Cities, counties, and states across the country are launching an avalanche of lawsuits directed at pharmaceutical manufacturers who allegedly colluded to overprescribe and overdistribute narcotic pain medications. They’re joined by health insurance carriers, unions, pension funds, and other interest groups in perhaps the most massive group of cases in history. See here for just the latest (at the time of this writing) New York Times story on the issue. I have to disagree with the Times on one point: this is far bigger than the tobacco litigation of the 1990s.
The big name defendants: Amerisource Bergen, Pudue Pharma, Mallinckrodt, Jansen, even Johnson & Johnson (yeah, the baby shampoo guys!).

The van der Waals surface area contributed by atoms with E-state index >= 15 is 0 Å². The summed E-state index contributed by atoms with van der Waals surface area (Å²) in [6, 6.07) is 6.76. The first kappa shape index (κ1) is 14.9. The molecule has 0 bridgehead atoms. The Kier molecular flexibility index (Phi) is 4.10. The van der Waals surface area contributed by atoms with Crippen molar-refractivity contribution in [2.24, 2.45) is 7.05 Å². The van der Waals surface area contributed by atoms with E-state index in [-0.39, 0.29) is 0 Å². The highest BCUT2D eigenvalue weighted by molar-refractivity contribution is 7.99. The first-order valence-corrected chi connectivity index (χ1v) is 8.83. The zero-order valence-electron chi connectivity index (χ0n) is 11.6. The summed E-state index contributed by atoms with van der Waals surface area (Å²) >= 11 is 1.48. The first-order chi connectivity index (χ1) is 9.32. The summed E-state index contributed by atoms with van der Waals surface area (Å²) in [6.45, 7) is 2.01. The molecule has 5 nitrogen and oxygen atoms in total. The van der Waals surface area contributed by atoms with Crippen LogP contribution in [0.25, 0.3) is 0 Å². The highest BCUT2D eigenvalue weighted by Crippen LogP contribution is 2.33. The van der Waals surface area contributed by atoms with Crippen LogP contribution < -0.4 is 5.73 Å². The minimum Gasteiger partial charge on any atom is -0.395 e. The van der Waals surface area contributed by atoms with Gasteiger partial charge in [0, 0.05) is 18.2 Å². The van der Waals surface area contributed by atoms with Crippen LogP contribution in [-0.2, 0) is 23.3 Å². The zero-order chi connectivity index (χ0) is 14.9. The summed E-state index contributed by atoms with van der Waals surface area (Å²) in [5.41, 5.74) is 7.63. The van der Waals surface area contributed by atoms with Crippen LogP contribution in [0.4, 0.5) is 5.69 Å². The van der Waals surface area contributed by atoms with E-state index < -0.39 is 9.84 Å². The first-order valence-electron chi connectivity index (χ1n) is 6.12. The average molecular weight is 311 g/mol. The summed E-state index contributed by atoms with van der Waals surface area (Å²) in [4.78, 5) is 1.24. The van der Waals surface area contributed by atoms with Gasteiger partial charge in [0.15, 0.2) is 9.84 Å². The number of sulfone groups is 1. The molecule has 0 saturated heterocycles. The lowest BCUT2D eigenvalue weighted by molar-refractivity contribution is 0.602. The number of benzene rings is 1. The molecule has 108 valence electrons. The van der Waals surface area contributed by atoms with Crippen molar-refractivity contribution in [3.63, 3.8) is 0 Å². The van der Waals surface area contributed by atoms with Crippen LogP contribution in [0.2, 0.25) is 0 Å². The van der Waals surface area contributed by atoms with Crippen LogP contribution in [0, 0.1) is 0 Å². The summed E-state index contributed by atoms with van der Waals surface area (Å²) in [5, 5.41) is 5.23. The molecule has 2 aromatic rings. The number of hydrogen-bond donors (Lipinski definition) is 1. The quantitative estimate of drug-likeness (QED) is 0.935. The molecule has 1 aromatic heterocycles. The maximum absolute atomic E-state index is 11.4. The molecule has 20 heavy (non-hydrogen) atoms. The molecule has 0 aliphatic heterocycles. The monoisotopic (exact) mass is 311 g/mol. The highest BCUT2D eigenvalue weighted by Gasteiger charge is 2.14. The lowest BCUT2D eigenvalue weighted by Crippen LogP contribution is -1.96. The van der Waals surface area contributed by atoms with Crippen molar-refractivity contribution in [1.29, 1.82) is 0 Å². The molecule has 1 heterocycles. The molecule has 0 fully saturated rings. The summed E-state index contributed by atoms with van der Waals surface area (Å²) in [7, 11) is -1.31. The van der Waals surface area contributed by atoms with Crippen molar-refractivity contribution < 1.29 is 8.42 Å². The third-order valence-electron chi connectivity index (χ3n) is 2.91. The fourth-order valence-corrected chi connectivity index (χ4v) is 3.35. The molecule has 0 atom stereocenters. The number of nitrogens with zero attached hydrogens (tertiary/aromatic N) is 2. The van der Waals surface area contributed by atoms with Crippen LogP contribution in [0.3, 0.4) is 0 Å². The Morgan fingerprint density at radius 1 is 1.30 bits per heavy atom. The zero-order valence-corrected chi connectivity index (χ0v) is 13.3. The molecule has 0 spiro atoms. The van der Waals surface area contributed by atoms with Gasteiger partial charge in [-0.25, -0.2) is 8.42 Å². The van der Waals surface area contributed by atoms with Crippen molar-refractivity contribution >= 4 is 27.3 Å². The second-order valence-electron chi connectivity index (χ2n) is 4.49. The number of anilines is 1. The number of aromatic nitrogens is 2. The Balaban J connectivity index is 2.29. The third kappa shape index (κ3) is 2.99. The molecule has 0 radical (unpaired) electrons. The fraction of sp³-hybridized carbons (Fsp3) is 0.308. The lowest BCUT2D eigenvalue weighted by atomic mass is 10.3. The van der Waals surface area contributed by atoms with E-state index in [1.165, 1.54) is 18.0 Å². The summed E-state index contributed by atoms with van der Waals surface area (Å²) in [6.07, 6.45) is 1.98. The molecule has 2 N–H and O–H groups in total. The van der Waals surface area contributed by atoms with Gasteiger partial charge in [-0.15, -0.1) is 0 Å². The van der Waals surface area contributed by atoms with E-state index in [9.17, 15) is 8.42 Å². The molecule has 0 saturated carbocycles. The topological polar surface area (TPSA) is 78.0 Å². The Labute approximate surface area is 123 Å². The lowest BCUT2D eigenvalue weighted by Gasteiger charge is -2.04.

But a little less known are the foreign companies named in many of the suits… Allergan plc (formerly Actavis plc), Mallinckrodt plc, and Teva Pharmaceutical Industries Limited. These defendants, barring an agreement to waive or accept service of process here in the United States, still have to be served pursuant to the Hague Service Convention. Litigation teams cannot just assume that, because they’re already litigating other cases, it isn’t necessary to serve them. Proper formalities must still be observed, and that means different things in different countries.
Fortunately, none of those three countries are particularly arduous, but it is still important to know the differences between them. They don’t all work the same– and they certainly don’t work the same as northern Ohio!